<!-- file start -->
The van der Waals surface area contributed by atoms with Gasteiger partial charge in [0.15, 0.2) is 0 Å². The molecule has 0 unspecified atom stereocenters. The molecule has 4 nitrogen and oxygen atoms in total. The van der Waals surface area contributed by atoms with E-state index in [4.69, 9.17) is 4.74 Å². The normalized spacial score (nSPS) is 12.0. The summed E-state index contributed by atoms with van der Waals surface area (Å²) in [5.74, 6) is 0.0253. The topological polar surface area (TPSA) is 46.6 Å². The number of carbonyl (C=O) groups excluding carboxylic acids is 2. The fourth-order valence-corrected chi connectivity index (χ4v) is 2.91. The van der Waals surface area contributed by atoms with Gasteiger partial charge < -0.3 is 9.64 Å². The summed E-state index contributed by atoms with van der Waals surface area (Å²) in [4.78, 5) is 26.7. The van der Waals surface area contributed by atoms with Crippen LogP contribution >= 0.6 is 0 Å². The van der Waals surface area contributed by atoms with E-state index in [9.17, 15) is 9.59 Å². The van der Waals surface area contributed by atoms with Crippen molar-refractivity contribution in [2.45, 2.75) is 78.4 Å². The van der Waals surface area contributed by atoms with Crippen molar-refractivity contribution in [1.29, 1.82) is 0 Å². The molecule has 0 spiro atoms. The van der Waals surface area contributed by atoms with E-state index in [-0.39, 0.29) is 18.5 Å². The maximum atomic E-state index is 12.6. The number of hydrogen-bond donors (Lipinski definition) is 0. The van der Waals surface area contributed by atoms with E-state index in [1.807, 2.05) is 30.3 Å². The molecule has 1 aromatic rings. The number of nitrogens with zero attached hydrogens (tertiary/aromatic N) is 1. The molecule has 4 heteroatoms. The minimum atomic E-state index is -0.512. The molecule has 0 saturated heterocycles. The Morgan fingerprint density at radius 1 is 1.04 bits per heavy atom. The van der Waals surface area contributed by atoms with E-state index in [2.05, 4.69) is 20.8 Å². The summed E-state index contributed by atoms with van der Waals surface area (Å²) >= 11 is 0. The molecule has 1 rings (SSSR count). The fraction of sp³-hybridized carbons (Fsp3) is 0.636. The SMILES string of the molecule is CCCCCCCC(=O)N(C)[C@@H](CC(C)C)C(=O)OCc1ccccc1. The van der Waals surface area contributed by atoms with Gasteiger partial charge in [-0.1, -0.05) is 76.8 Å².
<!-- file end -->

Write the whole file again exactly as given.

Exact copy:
The van der Waals surface area contributed by atoms with Gasteiger partial charge in [0.15, 0.2) is 0 Å². The molecule has 0 unspecified atom stereocenters. The molecule has 4 nitrogen and oxygen atoms in total. The van der Waals surface area contributed by atoms with E-state index in [4.69, 9.17) is 4.74 Å². The normalized spacial score (nSPS) is 12.0. The summed E-state index contributed by atoms with van der Waals surface area (Å²) in [5.74, 6) is 0.0253. The topological polar surface area (TPSA) is 46.6 Å². The number of carbonyl (C=O) groups excluding carboxylic acids is 2. The fourth-order valence-corrected chi connectivity index (χ4v) is 2.91. The van der Waals surface area contributed by atoms with Gasteiger partial charge < -0.3 is 9.64 Å². The summed E-state index contributed by atoms with van der Waals surface area (Å²) in [4.78, 5) is 26.7. The van der Waals surface area contributed by atoms with Crippen LogP contribution >= 0.6 is 0 Å². The van der Waals surface area contributed by atoms with E-state index in [9.17, 15) is 9.59 Å². The van der Waals surface area contributed by atoms with Crippen molar-refractivity contribution in [2.45, 2.75) is 78.4 Å². The van der Waals surface area contributed by atoms with Crippen molar-refractivity contribution in [1.29, 1.82) is 0 Å². The molecule has 0 spiro atoms. The van der Waals surface area contributed by atoms with E-state index in [-0.39, 0.29) is 18.5 Å². The maximum atomic E-state index is 12.6. The number of hydrogen-bond donors (Lipinski definition) is 0. The van der Waals surface area contributed by atoms with E-state index in [1.807, 2.05) is 30.3 Å². The molecule has 1 aromatic rings. The number of nitrogens with zero attached hydrogens (tertiary/aromatic N) is 1. The molecule has 4 heteroatoms. The minimum atomic E-state index is -0.512. The molecule has 0 saturated heterocycles. The Morgan fingerprint density at radius 1 is 1.04 bits per heavy atom. The van der Waals surface area contributed by atoms with E-state index in [2.05, 4.69) is 20.8 Å². The summed E-state index contributed by atoms with van der Waals surface area (Å²) >= 11 is 0. The molecule has 1 rings (SSSR count). The fraction of sp³-hybridized carbons (Fsp3) is 0.636. The SMILES string of the molecule is CCCCCCCC(=O)N(C)[C@@H](CC(C)C)C(=O)OCc1ccccc1. The van der Waals surface area contributed by atoms with Gasteiger partial charge in [-0.1, -0.05) is 76.8 Å².